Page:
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It's All Fun in Games

A discussion on the impact of MMOG elements based on my definition of fun... (Note - take everything with a grain of salt, as we are only human. If you want more clarification, please read my "Defining" series, as everything is based off of that...)

Author: LackeyZero

Defining Context

Posted by LackeyZero Saturday July 21 2007 at 8:56AM
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Context is the player’s perception/understanding of the game world. Context is the driving force for the player’s interests. Without any context the player will not know what to do or even what they can do for that matter. Context is essential for fun as it greatly determines what the player is interested in.
Generally, it is a good idea to expand context over the course of the player’s game experience. Thus, allowing the player more variables to think about. (For example, a player may know about a town and the basic insects around the town at start; then later on learns about a beast nearby that travels underground and makes indirect attacks). However, it is typically not a good idea to overwhelm a player with tons of information at the start, as everything will get muddled in memory, as well as being unnecessary for starters. It is best for players to experience and learn over time, allowing a better spread of content.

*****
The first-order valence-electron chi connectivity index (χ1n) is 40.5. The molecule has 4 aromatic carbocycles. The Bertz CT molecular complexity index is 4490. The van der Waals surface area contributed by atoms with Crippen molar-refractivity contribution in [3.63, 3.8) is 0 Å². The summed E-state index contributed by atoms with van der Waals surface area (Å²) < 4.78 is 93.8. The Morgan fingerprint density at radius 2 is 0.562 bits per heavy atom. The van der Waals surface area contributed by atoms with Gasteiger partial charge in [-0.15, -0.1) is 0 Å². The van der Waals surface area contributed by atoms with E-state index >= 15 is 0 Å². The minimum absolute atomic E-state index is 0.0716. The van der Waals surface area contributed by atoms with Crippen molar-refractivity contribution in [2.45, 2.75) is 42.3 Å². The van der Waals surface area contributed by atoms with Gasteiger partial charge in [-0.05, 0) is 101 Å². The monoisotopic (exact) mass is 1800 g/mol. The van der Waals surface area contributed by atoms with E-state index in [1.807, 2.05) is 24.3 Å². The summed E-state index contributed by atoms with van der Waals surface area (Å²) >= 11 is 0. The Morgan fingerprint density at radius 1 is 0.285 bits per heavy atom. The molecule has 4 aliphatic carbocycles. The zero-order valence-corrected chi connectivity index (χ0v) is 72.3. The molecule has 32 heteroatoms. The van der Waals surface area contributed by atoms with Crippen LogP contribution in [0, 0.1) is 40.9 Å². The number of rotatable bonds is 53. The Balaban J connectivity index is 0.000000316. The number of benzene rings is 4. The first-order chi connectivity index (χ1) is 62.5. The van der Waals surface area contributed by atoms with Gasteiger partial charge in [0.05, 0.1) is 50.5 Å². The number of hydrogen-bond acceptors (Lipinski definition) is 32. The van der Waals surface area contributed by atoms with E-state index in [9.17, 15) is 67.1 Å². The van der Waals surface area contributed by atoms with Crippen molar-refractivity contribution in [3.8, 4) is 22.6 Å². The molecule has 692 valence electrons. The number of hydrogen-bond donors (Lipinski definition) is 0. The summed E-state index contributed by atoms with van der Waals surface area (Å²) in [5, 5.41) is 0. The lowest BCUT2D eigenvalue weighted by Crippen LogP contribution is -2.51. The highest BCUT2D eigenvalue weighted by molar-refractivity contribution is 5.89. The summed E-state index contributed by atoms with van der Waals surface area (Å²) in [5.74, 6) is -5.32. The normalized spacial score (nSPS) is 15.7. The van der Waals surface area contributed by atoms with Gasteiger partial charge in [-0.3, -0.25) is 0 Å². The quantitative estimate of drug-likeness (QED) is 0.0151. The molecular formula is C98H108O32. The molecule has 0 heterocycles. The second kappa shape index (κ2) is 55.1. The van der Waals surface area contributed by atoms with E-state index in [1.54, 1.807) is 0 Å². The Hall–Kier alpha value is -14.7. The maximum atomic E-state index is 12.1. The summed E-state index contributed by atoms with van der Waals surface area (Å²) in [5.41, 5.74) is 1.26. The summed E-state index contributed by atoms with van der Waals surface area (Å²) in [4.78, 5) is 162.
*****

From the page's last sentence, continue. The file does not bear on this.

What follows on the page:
It is a bad idea to contract context, which is reducing the amount of variables that players believe exist. As a result, there is less variables to garner interest from players. Since context is the player’s interpretation of what exists, there are several ways to change the player’s perception and understanding. (For example, when a player explores and there are repetitious outcomes of no results, then the player with get an impression that there is nothing to find. Thus, reducing the amount of variables that they thought existed before, which means less things to think about that may hold their interest).